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DF Interview: Troy Brownfield brings the Bogeyman to Grimm Tales of Terror
By Byron Brewer
The legend of the Bogeyman has been passed down for generations. Parents tell the tale of an evil entity who comes for children who are naughty, using the myth to scare children into behaving. But what if the Bogeyman exists? And what if he wants something else from his victims?
We had even more questions about this week’s Grimm Tales of Terror #9 from Zenescope -- from writer Troy Brownfield and artist Eric J. -- so DF set down and chatted with the scribe himself.
Dynamic Forces: Troy, you have been doing various Grimm tales for Zenescope for a while now. Tell us about how you became involved in this franchise (for lack of a better term).
Troy Brownfield: On a legendarily eventful night in Chicago in the latter part of the last decade, I wound up hanging out with Raven Gregory, Ralph Tedesco and other Zenescope notables. At that point, I was already working for Newsarama and Fangoria Comics, and that's how the guys knew me. But this was a different context, and Raven and I stayed in touch. One day, he asked me to pitch a story for what would be a Wonderland annual. One of my ideas turned into an issue of Tales from Wonderland (The White Knight). I've been going back to the mad tea party ever since.
DF: What is it about these Grimm characters, especially looking at them from the perspective of mature readers, that makes them so endearingly popular?
Troy Brownfield: Frankly, the roots of the stories say a lot about the human condition. I know that sounds like grad school b.s., but there are archetypal ideas that come up in those stories that apply across a variety of spectra in terms of psychology, entertainment and more. "Stay on the path". "Make wise choices." "Bad deeds have consequences". And so on. We identify with the fairy tale characters because their mistakes are ours.
DF: When one says “Grimm,” a reader usually thinks of charming childhood fairy tales. But there is quite the dark side to a lot of these, true?
Troy Brownfield: The original Grimm stories are, well, grim. If you check out the unabridged versions, they're loaded with horrible stuff. The Little Mermaid alone! But they lend themselves really well to horror and dark fantasy, particularly in this kind of anthology context. Tales of Terror pushes beyond the fairy tales and into urban legends and more, but the fundamental idea of cautionary terror remains.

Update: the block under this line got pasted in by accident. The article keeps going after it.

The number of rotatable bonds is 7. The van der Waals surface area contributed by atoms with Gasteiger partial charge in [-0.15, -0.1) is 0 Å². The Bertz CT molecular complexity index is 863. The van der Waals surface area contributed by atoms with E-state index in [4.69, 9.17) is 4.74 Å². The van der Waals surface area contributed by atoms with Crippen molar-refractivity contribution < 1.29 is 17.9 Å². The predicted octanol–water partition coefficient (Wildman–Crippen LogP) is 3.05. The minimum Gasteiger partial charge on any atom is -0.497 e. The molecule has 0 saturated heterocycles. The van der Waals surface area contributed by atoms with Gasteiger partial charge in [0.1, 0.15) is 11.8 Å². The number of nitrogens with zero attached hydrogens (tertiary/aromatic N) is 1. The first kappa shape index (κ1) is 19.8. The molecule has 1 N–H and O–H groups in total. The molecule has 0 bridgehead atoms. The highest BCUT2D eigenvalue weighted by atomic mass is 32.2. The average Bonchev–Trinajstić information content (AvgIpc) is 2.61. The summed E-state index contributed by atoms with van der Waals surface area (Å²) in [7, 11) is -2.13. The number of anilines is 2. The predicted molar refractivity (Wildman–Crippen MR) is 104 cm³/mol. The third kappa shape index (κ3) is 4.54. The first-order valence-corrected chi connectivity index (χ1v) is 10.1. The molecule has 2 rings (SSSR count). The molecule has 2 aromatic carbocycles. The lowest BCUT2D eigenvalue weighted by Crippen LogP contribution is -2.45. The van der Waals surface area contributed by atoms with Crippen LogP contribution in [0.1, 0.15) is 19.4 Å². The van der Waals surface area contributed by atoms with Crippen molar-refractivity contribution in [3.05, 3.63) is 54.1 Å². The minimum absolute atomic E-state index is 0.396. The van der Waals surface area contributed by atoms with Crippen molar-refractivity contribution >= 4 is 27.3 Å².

DF: Tell us the storyline of Grimm Tales of Terror #9 … The Bogeyman??
Troy Brownfield: It's pretty straight-forward. We're reaching right for the panic button of The Thing in the Closet. Fear of the dark, fear of what's out there beyond the island of your bed … that's a pretty universal thing. Nearly every culture has a myth of the thing that goes bump in the night. But what does that thing want? If it just wanted to show up and eat you, or your children, then that's what it would do. What if it's there for something else? THAT is troubling.
DF: I think for many of us of a certain era growing up, the Bogeyman and creatures of parental imagination like him ring to the core of our inner beings. Troy, did you have your own “Bogeyman” as a child?
Troy Brownfield: I'll go pretty deep on this one. About the time that I was 7, I had a poster of Jor-El and the Kryptonian criminals from Superman 2 on the wall of my room. At night, the light from outside would hit that poster in a certain way and make it look like, instead of Brando and Stamp, a long-limbed old man with crazy tufts of hair reaching across the picture. That freaked me the hell out. That and the damn clown doll from Poltergeist. Good Lord. Funny side-note: in my childhood bedroom, my bed was positioned in such a way so that if I looked down at the foot of my bed, I'd look right at the closet door. When I saw the art, Eric had drawn the layout of the room EXACTLY like that. Probably goes back to the universal thing, but what an interesting coincidence on that.
DF: I believe you are doing GTT #12 as well? Can you whet our appetites just a little for that issue with some non-spoilers?
Troy Brownfield: That one gets into the more recent urban legend of certain phone apps being used for predatory purposes. Yes, I want to make you afraid of your phone.
DF: How is it working with artist Eric J.?
Troy Brownfield: I love Eric's work. I've been a fan for a long time, and we met years ago. We were both pretty delighted to finally work together on something (in terms of interiors; he did a cover for one of the Zombies issues I wrote a few years back). He's just a super talent, and he just tears it up in this story. Page 6 is just so unnerving, and it's just a little boy talking to his closet. I couldn't be happier with him and Fran (Gamboa, on colors).
DF: Troy, what else do you have coming down the road in the way of comics projects?
Troy Brownfield: Well, there's the GToT issues, more Sparkshooter (at www.sparkshooter.com) and … more prose? Yeah. You'll hear more about that in the future.
Dynamic Forces would like to thank Troy Brownfield for taking time out of his busy schedule to answer our questions. Grimm Tales of Terror #9 from Zenescope is in stores now!
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